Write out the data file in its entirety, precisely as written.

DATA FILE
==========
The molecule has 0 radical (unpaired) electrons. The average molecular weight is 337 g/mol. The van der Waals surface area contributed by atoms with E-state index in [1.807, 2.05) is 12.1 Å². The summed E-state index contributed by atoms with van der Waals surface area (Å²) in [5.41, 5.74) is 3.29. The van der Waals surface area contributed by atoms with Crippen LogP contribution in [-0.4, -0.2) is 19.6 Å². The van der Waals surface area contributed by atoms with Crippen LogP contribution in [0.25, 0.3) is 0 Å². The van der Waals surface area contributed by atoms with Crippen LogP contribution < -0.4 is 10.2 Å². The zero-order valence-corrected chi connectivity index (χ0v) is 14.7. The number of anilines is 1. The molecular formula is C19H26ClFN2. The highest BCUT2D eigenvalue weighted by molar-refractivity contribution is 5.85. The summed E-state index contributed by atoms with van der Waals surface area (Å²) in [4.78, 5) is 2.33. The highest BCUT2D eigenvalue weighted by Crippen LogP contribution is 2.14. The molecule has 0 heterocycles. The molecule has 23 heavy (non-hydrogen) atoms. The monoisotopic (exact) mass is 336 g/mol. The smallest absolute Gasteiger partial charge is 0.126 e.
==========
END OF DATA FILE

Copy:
The molecule has 0 radical (unpaired) electrons. The average molecular weight is 337 g/mol. The van der Waals surface area contributed by atoms with E-state index in [1.807, 2.05) is 12.1 Å². The summed E-state index contributed by atoms with van der Waals surface area (Å²) in [5.41, 5.74) is 3.29. The van der Waals surface area contributed by atoms with Crippen LogP contribution in [-0.4, -0.2) is 19.6 Å². The van der Waals surface area contributed by atoms with Crippen LogP contribution in [0.25, 0.3) is 0 Å². The van der Waals surface area contributed by atoms with Crippen LogP contribution < -0.4 is 10.2 Å². The zero-order valence-corrected chi connectivity index (χ0v) is 14.7. The number of anilines is 1. The molecular formula is C19H26ClFN2. The highest BCUT2D eigenvalue weighted by molar-refractivity contribution is 5.85. The summed E-state index contributed by atoms with van der Waals surface area (Å²) in [4.78, 5) is 2.33. The highest BCUT2D eigenvalue weighted by Crippen LogP contribution is 2.14. The molecule has 0 heterocycles. The molecule has 23 heavy (non-hydrogen) atoms. The monoisotopic (exact) mass is 336 g/mol. The smallest absolute Gasteiger partial charge is 0.126 e.